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THE DEAKIN LEGACY



Alfred Deakin was one of Australia's early Prime ministers -- beginning in 1903. He is generally well-spoken of by historians but his legacy in the economic field is distinctly dubious. My recent link to an article on his policies by Alan Wood has inspired one of my readers to take another look at him:

"Allan Wood's critique of Deakin's irrigation program more or less hammers the last nail into the coffin of the great Deakinite scheme Australia has been wedded to for most of the century since federation.

Deakin was progressive liberal more akin to John Stuart Mill and Teddy Roosevelt than Adam Smith. I am sure his brand of liberalism was less statist than the near socialist brand of liberalism now pushed by American 'liberals' and so called 'small l liberals' here today, but it was certainly more statist than the liberalism of the old classical liberals and their modern libertarian heirs. Deakin may have been the father of federation but he was also a patriarch of protectionism, the conciliation & arbitration system, the white Australia policy and state irrigation. He was also the pioneer of the Australia / US defence ties, somewhat ahead of John Curtin's famous 'looking to America'.

Deakin's version of Australian federation was originally opposed by free traders like NSW premier George Reid (nicknamed "yes/no reid" because of his reluctance to sign on with the Commonwealth). Reid sympathised with the pan Australian nationalism behind the late 19th century federation drive but was skeptical of the economic and fiscal impact. Fiscal concerns were paramount to Reid. Noting that most of the other colonies, unlike free trade party dominated NSW, were heavily in debt, Reid quipped 'why should a teetotaller make house with five drunkards.'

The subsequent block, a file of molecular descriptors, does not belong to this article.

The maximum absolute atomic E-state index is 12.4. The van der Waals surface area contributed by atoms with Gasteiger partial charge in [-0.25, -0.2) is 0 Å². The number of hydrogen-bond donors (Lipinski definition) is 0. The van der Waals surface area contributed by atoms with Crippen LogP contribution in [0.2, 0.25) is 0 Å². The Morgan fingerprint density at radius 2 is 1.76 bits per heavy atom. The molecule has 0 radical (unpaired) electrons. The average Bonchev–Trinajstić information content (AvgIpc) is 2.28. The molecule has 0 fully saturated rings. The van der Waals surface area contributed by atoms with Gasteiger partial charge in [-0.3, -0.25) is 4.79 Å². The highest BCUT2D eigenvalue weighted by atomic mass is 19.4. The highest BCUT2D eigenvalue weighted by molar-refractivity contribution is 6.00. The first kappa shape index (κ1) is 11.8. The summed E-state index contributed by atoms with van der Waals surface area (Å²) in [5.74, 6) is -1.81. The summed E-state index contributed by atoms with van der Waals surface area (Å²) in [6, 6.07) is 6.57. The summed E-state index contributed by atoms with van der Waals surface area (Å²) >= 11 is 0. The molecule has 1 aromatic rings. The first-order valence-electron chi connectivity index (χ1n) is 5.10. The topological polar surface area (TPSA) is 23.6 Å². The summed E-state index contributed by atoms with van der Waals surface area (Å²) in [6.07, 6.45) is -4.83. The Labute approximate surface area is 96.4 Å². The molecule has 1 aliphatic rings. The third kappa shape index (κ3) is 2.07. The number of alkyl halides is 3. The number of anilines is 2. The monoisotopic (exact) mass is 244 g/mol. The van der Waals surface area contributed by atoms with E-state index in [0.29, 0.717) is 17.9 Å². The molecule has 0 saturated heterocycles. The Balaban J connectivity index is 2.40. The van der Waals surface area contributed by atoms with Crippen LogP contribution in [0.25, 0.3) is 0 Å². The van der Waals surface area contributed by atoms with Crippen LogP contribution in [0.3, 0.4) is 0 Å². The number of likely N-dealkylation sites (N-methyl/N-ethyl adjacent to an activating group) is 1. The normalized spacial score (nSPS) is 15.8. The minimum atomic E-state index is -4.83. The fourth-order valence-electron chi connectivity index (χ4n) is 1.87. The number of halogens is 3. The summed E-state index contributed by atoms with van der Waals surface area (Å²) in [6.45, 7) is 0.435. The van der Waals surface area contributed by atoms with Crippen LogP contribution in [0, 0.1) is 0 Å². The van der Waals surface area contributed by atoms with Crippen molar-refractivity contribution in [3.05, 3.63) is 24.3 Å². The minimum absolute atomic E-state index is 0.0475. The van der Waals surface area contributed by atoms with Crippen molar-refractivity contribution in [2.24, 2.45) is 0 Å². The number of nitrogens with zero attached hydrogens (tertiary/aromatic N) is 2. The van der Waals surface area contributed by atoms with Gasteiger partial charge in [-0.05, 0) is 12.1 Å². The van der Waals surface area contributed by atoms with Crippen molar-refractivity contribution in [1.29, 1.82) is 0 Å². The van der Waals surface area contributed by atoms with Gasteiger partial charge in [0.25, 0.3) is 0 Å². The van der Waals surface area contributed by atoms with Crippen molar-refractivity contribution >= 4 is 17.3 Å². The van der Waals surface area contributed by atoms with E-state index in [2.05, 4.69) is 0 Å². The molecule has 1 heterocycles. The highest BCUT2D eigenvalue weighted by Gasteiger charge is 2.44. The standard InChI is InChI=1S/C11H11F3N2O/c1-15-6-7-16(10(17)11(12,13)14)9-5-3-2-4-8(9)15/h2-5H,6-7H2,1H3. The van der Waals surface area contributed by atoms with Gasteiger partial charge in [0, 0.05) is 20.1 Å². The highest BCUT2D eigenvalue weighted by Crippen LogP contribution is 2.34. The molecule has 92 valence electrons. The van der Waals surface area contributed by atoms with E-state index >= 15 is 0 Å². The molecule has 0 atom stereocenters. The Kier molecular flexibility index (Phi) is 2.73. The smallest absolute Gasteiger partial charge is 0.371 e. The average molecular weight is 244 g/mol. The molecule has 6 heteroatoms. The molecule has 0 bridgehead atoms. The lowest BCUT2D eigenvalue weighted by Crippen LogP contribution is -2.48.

The Deakin agenda in some ways dominated 20th century Australia for a tad longer than the communist blueprint dominated Russia. Not being anywhere near as economically absurd as communism the damage has not been as great. However during the period of Deakinite federal dominance Australia went from near the top of the league table of nations in per capita income to near the bottom of the OECD western group. It has only been the 'economic rationalist' agenda pursued by Labor and Liberal party leaders over the past 15 years that have got us out of the mire.

Sir Anthony Mason has argued that Deakinism was a great success bar only the exception of Aborigines being excluded from the grand plan. This is true as far as it goes but he ignores the general cost to consumers and taxpwyers, not even Deakin could generate wealth from thin air. Someone must pay the price for whoever is protected. Their is no escaping the reality that those outside the charmed circle have their economic opportunities restricted: The seen and the unseen.

Political entrepreneurs like Deakin organised those concentrated groups who benefited from protectionist policies at the expense of the decentralised and often unorganised mass who ultimately paid the bills. Despite this, my guess is that if the Deakinites of the late 19th century could have imagined how the federal government would have grown, they would have called off the whole federation project. The following passage from a paper on federation by historian W.G. McMinn summarises the situation better than I can:

"Might (federation) not appear to ..to be just a politician's ramp - and an expensive one? This question of expense was to remain a problem for federalists right up to 1899, when one of them tried to solve it with the memorable assurance that federation would cost the average citizen less per year than a dog licence. As Winston Churchill might have said, with the aid of hindsight, 'Some licence! Some dog!"

Still Deakin was a great man of vision and there were certainly many worse leaders in the 20th century."



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